Once again, I am indebted to the wisdom and knowledge of Wayne Grudem.
This past week I had the opportunity to sit down with a student at Bowie who threw out some questions about the Trinity that I had a hard time answering. Honestly, I am okay with my faith not being rational, I don’t believe that any worldview is completely rational (people who think that you are completely rational – keep asking “Why?” to your belief system and you will eventually get to circular reasoning), but at the same time I want to be fully informed in my faith and have a need for it to be completely internally consistent.
There are things that I’ve pondered deep in the recesses of my ENTP brain that have never completely come together that reading the chapter on the Trinity in Grudem’s Systematic Theology has helped me more fully synthesize (my brain really is like a computer that is doing something on the screen, but running programs in the background – it’s constantly working on something even if it’s not apparent).
When we realize that the New Testament authors generally use the name â€œGodâ€ (Gk. theos) to refer to God the Father and the name â€œLordâ€ (Gk. kyrios) to refer to God the Son, then it is clear that there is another trinitarian expression in 1 Corinthians 12:4â€“6: â€œNow there are varieties of gifts, but the same Spirit; and there are varieties of service, but the same Lord; and there are varieties of working, but it is the same God who inspires them all in every one.â€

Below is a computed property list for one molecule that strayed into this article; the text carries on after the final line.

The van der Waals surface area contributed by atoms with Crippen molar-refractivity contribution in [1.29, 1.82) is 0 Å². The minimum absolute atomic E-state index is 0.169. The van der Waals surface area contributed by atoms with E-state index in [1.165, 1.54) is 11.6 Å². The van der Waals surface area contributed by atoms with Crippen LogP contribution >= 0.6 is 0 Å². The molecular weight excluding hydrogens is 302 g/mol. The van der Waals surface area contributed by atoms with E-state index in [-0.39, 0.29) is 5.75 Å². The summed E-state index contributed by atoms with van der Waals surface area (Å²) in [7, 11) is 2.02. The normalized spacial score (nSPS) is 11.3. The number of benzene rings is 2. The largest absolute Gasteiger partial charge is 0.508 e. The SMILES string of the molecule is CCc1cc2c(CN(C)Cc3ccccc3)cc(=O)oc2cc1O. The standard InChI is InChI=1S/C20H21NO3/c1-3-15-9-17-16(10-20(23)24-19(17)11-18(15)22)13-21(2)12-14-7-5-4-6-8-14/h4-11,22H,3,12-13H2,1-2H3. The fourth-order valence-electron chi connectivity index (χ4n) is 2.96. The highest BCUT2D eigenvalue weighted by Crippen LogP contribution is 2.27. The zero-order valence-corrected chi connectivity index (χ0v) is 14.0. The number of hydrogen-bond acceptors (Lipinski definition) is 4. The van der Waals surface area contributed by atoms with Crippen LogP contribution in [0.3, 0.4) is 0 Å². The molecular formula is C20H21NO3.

Similarly, the last verse of 2 Corinthians is trinitarian in its expression: â€œThe grace of the Lord Jesus Christ and the love of God and the fellowship of the Holy Spirit be with you allâ€ (2 Cor. 13:14). We see the three persons
mentioned separately in Ephesians 4:4â€“6 as well: â€œThere is one body and one Spirit, just as you were called to the one hope that belongs to your call, one Lord, one faith, one baptism, one God and Father of us all, who is above all and through all and in all.â€
All three persons of the Trinity are mentioned together in the opening sentence of 1 Peter: â€œAccording to the foreknowledge of God the Father, by the sanctifying work of the Spirit, that you may obey Jesus Christ and be
sprinkled with his bloodâ€ (1 Peter 1:2 NASB). And in Jude 20â€“21, we read: â€œBut you, beloved, build yourselves up on your most holy faith; pray in the Holy Spirit; keep yourselves in the love of God; wait for the mercy of our Lord Jesus Christ unto eternal life.â€
I have, for a long time, wondered if the New Testament writers (particularly Paul) were purposeful in that way of speaking of the Divinity. It has seemed to me that in contemporary Christan culture (whether it’s “Christian” at a heart level or in some nominal way) is specifically referring to God the Father when they say “God” even when God is all three persons of the Trinity in orthodox Christian doctrine. Even in my own prayers (verbally, in my journal and even in my silent prayers) I feel that I am addressing different members of the Trinity when I use “Lord”, “God”, and “LORD” – Jesus, the Father, and the whole of the Trinity in that order.
Thanks Wayne, for helping me understand more… again.